Timing Belt Trivia
by Pat Goss
There have been some big changes in timing belts. Now a lot of manufactures have gone away from them but they’re still lots of cars that use timing belts. If you happen to own one, and you look in your owner’s manual and you see that you no longer have to change it at 60,000 miles but rather 90 or 100,000 miles, and you are really happy about that, well don’t get so happy so quick. Reason is, there are a lot of things that go along with a timing belt. Of course the timing belt itself has to be replaced at, whichever comes first, the time or the mileage in the owner’s manual.
And, it has always been standard procedure to replace the water pump. Now if the timing belt drives the water pump, that means the pump is behind the belt and if the pump were to fail, you’d have to take that new timing belt off and do the whole job over again. So that’s a standard - you replace the timing belt and the water pump.
All right, but what about some of these other things in here? We have tensioners, we have idler pulleys and a whole bunch of different things. Well consider this: in the old days when timing belts were changed at 60,000 miles, there was no problem with these parts going 120,000 or so miles. They’d last through two timing belts. But now you’ve got a 100,000 mile timing belt on your car and you’ve got these things that are designed for maybe 120,000 miles or so. There’s no way that these various components are going to last through two timing belts - they’re not going to last for 200,000 miles in most cases.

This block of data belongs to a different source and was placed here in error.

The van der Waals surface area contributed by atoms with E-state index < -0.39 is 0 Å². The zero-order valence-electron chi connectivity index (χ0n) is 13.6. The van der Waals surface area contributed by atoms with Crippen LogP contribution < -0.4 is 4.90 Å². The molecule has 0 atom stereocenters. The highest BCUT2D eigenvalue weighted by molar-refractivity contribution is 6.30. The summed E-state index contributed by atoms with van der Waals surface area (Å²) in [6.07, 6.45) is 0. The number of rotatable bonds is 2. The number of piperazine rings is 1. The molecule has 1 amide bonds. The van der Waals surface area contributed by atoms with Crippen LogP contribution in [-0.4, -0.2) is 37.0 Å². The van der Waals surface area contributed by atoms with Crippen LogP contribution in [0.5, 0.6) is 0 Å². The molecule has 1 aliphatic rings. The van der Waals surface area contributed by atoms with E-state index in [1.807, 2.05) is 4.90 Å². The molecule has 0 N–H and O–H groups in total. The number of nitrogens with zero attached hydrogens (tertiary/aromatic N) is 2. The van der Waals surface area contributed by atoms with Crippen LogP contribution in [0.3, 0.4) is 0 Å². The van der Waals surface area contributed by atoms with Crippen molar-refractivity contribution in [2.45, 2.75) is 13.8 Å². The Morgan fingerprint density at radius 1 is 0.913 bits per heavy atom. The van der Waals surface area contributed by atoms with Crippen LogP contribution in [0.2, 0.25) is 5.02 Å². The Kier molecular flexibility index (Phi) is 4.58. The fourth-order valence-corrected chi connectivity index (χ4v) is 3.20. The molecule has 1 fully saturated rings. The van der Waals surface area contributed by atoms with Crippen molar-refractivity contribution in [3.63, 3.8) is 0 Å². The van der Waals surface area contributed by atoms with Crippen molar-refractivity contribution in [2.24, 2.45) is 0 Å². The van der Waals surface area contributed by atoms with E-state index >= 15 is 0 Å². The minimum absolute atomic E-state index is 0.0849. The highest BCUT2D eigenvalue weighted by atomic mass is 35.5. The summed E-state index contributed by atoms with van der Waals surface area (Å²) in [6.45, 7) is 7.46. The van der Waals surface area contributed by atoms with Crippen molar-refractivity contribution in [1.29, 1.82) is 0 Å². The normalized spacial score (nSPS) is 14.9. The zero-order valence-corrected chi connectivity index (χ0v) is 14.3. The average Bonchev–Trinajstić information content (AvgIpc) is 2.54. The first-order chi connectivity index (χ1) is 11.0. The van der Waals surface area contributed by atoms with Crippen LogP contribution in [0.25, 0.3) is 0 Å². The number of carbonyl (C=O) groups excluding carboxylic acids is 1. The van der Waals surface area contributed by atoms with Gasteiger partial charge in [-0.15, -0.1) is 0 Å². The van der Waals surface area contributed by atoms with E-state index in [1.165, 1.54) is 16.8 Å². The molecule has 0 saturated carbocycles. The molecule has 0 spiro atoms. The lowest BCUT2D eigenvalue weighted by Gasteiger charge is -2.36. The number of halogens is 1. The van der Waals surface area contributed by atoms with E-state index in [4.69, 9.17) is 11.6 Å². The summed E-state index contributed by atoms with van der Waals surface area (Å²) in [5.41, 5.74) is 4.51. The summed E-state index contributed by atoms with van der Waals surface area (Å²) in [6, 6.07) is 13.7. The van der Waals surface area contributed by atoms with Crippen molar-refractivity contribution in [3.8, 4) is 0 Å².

So that means that you’re now looking for a complete timing belt job and that means that all the parts that rotate with the timing belt they’re replaced at the same time as the timing belt. So keep that in mind. You know, it’s good news and it’s bad news.
If you have a question or comment, write to me.
The address is MotorWeek, Owings Mills, MD, 21117.